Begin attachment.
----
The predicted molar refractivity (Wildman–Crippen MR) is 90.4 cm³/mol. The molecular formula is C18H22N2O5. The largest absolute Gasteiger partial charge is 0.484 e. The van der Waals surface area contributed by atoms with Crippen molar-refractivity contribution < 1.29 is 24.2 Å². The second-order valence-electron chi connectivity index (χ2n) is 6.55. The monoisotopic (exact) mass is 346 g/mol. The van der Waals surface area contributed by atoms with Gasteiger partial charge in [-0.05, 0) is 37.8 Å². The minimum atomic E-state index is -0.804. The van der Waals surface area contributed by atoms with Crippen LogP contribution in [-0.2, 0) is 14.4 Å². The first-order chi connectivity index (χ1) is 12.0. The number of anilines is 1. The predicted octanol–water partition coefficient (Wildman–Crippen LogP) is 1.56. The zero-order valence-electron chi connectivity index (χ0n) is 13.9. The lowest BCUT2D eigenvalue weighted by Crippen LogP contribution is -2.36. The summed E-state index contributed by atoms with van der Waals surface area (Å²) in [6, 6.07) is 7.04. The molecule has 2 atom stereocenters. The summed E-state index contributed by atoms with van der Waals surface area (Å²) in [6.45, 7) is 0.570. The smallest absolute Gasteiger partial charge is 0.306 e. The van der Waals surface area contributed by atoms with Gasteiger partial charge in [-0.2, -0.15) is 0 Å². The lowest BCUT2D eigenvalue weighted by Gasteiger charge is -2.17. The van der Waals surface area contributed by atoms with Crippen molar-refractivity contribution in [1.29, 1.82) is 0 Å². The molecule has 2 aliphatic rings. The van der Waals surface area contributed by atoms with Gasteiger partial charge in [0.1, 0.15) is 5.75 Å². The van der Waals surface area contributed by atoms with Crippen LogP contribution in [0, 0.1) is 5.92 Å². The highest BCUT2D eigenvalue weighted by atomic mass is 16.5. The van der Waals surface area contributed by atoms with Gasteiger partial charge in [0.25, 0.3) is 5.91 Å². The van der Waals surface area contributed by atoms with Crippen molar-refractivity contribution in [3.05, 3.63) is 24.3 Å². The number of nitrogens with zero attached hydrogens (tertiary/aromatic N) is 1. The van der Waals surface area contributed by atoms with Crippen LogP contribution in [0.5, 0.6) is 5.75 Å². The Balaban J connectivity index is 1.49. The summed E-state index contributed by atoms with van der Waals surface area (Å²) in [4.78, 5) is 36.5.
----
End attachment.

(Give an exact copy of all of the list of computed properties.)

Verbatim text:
The predicted molar refractivity (Wildman–Crippen MR) is 90.4 cm³/mol. The molecular formula is C18H22N2O5. The largest absolute Gasteiger partial charge is 0.484 e. The van der Waals surface area contributed by atoms with Crippen molar-refractivity contribution < 1.29 is 24.2 Å². The second-order valence-electron chi connectivity index (χ2n) is 6.55. The monoisotopic (exact) mass is 346 g/mol. The van der Waals surface area contributed by atoms with Gasteiger partial charge in [-0.05, 0) is 37.8 Å². The minimum atomic E-state index is -0.804. The van der Waals surface area contributed by atoms with Crippen LogP contribution in [-0.2, 0) is 14.4 Å². The first-order chi connectivity index (χ1) is 12.0. The number of anilines is 1. The predicted octanol–water partition coefficient (Wildman–Crippen LogP) is 1.56. The zero-order valence-electron chi connectivity index (χ0n) is 13.9. The lowest BCUT2D eigenvalue weighted by Crippen LogP contribution is -2.36. The summed E-state index contributed by atoms with van der Waals surface area (Å²) in [6, 6.07) is 7.04. The molecule has 2 atom stereocenters. The summed E-state index contributed by atoms with van der Waals surface area (Å²) in [6.45, 7) is 0.570. The smallest absolute Gasteiger partial charge is 0.306 e. The van der Waals surface area contributed by atoms with Gasteiger partial charge in [-0.2, -0.15) is 0 Å². The lowest BCUT2D eigenvalue weighted by Gasteiger charge is -2.17. The van der Waals surface area contributed by atoms with Crippen molar-refractivity contribution in [1.29, 1.82) is 0 Å². The molecule has 2 aliphatic rings. The van der Waals surface area contributed by atoms with Gasteiger partial charge in [0.1, 0.15) is 5.75 Å². The van der Waals surface area contributed by atoms with Crippen LogP contribution in [0, 0.1) is 5.92 Å². The highest BCUT2D eigenvalue weighted by atomic mass is 16.5. The van der Waals surface area contributed by atoms with Gasteiger partial charge in [0.25, 0.3) is 5.91 Å². The van der Waals surface area contributed by atoms with Crippen molar-refractivity contribution in [3.05, 3.63) is 24.3 Å². The number of nitrogens with zero attached hydrogens (tertiary/aromatic N) is 1. The van der Waals surface area contributed by atoms with Crippen LogP contribution in [0.5, 0.6) is 5.75 Å². The Balaban J connectivity index is 1.49. The summed E-state index contributed by atoms with van der Waals surface area (Å²) in [4.78, 5) is 36.5.